Sophia Havasy, PhD
I was reading the September 2015 issue of the Monitor on Psychology when I came across an interview with Scott Barry Kaufman, Ph.D. discussing new ways to look at the concept of intelligence. His research has focused on what he calls “the engagement aspect of intellectual functioning.” I have given hundreds of IQ tests over the years and have witnessed the limitations of trying to predict achievement from the results. I often say that the young adults that I work with could arm wrestle over who has the highest IQ score. It doesn’t always mean as much as we think it should.
Dr. Kaufman then goes on to “. . . define intellect as the dynamic interplay of ability and engagement in the pursuit of personal goals.” For many young adults college is the first time that this definition has to become personally meaningful in order to graduate and have a career path.
Let’s look at the ingredients at what Dr. Kaufman calls “personal intelligence”: ability, engagement, and personal goals. Many young adults assume that they have ability as they have always been told all of their lives how smart they are. Ability is much more than good verbal or visual-spatial skills. Good executive functioning is necessary in order to direct basic abilities. There need to be plans, decisions made, impulses tempered, much like a fine-tuned orchestra in order to have that good brain be effective in problem-solving.
Engagement is the second ingredient. It is very difficult for young adults who may have enjoyed learning but never liked school to complete a college degree. These young adults often teach their parents how little the parents have control. I have seen many a parent insist that the young adult enroll in classes that were barely attended because the young person had no engagement in the process. The parents often do not find out about the lack of investment until the semester is over and time and money are wasted, once again. Young people are told to “find their passion” which sounds ridiculous and/or hollow if they don’t know what it means to engage.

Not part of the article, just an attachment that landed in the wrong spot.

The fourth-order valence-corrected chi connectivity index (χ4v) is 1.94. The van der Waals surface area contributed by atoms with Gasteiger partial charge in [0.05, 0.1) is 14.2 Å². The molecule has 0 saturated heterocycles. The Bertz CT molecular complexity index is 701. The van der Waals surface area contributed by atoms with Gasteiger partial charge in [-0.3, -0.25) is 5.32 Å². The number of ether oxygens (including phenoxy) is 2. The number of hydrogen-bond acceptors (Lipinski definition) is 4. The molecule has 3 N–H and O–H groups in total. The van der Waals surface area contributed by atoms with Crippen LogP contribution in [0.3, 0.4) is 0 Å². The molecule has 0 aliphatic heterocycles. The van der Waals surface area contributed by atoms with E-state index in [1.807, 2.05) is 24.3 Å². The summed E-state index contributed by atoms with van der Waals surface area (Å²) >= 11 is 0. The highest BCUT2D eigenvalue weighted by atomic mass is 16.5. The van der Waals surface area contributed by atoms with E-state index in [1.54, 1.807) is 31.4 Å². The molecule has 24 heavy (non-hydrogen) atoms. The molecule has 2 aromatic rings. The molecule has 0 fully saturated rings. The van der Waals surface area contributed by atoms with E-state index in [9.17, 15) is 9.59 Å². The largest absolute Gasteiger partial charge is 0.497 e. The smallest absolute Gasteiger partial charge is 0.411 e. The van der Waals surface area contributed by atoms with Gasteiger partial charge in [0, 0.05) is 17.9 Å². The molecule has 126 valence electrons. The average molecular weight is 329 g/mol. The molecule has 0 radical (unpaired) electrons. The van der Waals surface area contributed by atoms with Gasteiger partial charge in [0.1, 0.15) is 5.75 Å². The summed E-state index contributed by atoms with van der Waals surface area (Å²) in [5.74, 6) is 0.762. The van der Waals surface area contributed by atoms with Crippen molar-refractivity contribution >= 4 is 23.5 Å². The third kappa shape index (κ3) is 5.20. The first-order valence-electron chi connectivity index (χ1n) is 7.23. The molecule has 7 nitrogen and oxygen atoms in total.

Engagement looks like finding a topic of interest and turning it into a research paper for a class. It is the young person who is told to get a job and actually gets one. (Others who are not engaged are always looking for a job but never finding one). Engagement is seen in the student who watches videos about health care policies because she is interested and wants to know more before meeting with that professor who has it as a specialty. The young man who worked the scoreboard in junior high school now works the scoreboard for professional hockey teams. As a youngster, he became engaged in a pastime that continues to pay dividends 20 years later! Go figure!
Let’s go back to the definition which includes the phrase “dynamic interplay.” Personal goals, the third ingredient of Dr. Kaufman’s definition of intellect, evolve over time whether out of necessity to pay bills, for example; and/or, out of satisfaction and gratification in one’s own efforts. In my work with complicated launchings, it can take a long time for the young adult to determine real personal goals, not just the generic goals presented by society and parents. When you can observe all of the ingredients coming together, you often hear a sigh of relief because you know that he or she will figure it out. We don’t know what it will look like, but like the rest of us, they will figure it out.
Sophia Havasy, PhD